There’s a good reason why The Black Swan is a best seller. It’s written in a very lively style with great narratives, literary images, and vivid terms and phrases. Nassim Nicholas Taleb (NNT) talks about scalability, non-scalability, Extremistan, Mediocristan, the fallacy of silent evidence, confirmation error or platonic confirmation, epistemic arrogance, future blindness, the lottery-ticket fallacy, the ludic fallacy, Mandelbrodtian randomess and Gray Swans, the narrative fallacy, Platonic folds, Platonicity, randomness as incomplete information, retrospective distortion, and the round-trip fallacy. In future Knowledge Management blogs, I’ll be commenting on many of these ideas. In this blog, I’ll begin with NNT’s distinction between Medocristan and Extremistan, and will also comment on the idea of randomness as incomplete information.

Both Mediocristan and Extremistan are Weberian Ideal Types. They are “utopian” places, “countries,” “provinces,” or “lands.” What distinguishes these, first of all, is the idea of “non-scalability” vs. “scalability.” Non-scalability exists when the consequences of an activity are dependent on the labor or effort invested. The remuneration of a Doctor, Lawyer, or industrial worker isn’t scalable because its based on the number of hours worked. The work of an author, however, may produce gains that are unrelated to its quantity. These gains are scalable in the sense that a relatively small amount of work can lead to a huge return. NNT has had a career as a trader. Traders can make a fortune in a single day if they can sense the direction of the market and ride a wave.

In Mediocristan, nothing is scalable, everything is constrained by boundary conditions, time, the limits of biological variation, the limits of hourly compensation, etc. Because of such constraints and the limits of our knowledge, random variation of attributes exists in Mediocristan, and can be usefully described by Gaussian probability models (the bell curve or other distributions having a family resemblance to it). In such “orderly” randomness models, probability distributions are such that no single instantiation of the value of an attribute can greatly affect the sum of all values in the distribution. Even the most extreme attribute values do not materially affect the mean value of a distribution, because the more extreme any value is, the more improbable it is that the extreme value will actually occur in nature. Games of chance are the paradigmatic generators of phenomena found in Mediocristan. The distributions they produce provide the best fit to Gaussian models. And individual Black Swan events almost never occur because their probability, according to Gaussian models, is so low. When they do occur, it is because someone thinks that events are generated deterministically, when they are actually generated by Gaussian random processes, and so they encounter the unexpected events that violate their deterministic expectations.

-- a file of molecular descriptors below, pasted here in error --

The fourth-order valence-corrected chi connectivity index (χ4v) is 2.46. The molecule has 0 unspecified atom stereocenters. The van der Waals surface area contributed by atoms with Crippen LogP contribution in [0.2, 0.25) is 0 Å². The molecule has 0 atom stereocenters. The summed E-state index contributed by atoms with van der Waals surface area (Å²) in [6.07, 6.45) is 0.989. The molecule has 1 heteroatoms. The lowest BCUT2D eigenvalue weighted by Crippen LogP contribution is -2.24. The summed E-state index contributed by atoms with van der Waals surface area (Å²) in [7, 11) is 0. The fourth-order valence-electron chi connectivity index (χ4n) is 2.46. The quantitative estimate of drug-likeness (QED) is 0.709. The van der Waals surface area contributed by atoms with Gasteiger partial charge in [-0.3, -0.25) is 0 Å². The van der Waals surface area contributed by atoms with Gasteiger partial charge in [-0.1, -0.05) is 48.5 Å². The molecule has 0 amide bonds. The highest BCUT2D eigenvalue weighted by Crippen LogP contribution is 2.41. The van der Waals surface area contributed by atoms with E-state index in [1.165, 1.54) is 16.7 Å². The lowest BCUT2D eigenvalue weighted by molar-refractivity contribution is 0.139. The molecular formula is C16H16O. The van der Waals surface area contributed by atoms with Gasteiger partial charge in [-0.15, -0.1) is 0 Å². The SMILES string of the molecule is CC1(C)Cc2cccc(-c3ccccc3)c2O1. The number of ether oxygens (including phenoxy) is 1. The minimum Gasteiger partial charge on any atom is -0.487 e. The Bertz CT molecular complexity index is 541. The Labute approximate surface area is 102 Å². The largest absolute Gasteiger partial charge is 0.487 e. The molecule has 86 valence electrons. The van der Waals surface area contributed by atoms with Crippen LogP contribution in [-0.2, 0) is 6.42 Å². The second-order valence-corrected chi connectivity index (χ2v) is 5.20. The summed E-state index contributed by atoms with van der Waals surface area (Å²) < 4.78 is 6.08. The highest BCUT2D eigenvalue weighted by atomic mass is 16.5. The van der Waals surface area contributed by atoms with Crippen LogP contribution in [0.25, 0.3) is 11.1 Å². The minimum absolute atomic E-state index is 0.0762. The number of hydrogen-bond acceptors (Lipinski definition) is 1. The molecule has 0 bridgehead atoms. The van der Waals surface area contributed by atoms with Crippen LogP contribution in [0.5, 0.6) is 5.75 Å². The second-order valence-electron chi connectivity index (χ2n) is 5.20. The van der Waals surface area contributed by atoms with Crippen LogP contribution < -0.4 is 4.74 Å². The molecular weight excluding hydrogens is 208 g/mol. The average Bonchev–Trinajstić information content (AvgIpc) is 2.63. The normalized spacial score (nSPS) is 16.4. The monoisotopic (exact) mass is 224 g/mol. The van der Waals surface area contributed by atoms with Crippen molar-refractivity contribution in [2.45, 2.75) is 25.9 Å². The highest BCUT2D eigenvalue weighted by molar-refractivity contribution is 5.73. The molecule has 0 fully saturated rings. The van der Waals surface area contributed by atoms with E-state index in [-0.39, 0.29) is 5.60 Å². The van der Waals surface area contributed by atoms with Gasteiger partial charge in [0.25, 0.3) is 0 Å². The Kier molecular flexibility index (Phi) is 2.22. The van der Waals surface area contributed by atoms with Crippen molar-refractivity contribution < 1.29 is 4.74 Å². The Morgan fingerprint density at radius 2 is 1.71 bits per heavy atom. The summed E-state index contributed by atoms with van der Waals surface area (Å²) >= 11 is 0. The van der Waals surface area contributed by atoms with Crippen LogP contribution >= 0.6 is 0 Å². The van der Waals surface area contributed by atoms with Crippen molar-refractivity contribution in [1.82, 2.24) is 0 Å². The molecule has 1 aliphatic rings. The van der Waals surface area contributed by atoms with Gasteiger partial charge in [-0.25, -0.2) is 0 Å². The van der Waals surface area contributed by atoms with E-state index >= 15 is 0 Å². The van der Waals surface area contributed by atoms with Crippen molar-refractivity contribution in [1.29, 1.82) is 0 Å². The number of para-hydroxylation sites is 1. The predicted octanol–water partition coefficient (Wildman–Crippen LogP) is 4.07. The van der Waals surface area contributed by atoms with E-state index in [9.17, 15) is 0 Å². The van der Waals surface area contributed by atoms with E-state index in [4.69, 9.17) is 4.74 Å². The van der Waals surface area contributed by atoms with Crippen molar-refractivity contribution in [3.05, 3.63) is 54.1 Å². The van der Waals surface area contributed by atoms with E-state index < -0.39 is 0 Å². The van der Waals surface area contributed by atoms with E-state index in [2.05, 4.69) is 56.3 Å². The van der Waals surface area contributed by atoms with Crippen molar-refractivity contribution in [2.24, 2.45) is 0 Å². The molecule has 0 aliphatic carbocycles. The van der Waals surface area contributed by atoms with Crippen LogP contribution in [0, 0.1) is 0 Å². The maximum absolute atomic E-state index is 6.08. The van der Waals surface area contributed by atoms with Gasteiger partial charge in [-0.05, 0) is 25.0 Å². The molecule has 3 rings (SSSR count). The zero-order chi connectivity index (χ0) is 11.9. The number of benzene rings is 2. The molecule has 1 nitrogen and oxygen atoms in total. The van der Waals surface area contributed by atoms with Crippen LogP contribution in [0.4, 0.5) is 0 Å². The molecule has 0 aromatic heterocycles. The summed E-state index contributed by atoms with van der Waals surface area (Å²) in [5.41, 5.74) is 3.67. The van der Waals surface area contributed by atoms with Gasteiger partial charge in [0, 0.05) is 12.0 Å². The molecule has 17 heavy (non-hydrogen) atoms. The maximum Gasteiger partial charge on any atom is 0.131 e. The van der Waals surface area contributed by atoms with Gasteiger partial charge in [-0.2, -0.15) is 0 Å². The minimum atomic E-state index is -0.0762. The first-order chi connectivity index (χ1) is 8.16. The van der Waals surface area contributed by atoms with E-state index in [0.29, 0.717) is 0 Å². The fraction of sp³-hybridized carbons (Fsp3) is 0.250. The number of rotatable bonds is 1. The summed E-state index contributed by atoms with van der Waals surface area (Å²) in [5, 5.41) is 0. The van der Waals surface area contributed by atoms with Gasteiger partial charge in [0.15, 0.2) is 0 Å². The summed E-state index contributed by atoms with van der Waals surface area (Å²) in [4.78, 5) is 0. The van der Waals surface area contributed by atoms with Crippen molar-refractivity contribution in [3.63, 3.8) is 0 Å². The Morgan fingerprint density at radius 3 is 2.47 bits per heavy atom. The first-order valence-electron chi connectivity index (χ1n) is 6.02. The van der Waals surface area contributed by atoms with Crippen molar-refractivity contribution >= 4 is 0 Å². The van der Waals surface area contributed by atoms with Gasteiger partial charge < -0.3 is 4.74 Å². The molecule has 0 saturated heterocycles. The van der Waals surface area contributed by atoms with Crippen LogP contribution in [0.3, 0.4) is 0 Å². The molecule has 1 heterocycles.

In Extremistan, variation within distributions, is far less constrained than in Mediocristan. It is the land of scalability. Generators of events produce distributions with very large or very small extreme values, relatively frequently. And those extreme values often affect the sum of attribute values in a sample distribution, and the mean value of such distributions. The probability of occurrence of extreme values varies greatly from Gaussian models. In fact, many attribute value distributions in Extremistan do not fit any known models well. Examples of them include sales distributions for books per author, wealth and income distributions for individuals and businesses. Since extreme occurrences can greatly affect statistical properties of distributions from Extremistan, it is hard, in contrast with data from Mediocristan, to make reliable inferences from sample data.

The values in Extremistan distributions represent events that are Black Swans in NNT’s sense. But there are also rare events in Extremistan that are not Black Swans. They are Gray Swans in the sense that they are somewhat tractable scientifically, and reflect what NNT calls “Mandelbrodtian randomness.” These distributions follow or approximate “scalable, scale-invariant, power laws, Pareto-Zipf laws, Yule’s law, Paretian-stable processes, Levy-stable, and fractal laws.” (p. 37)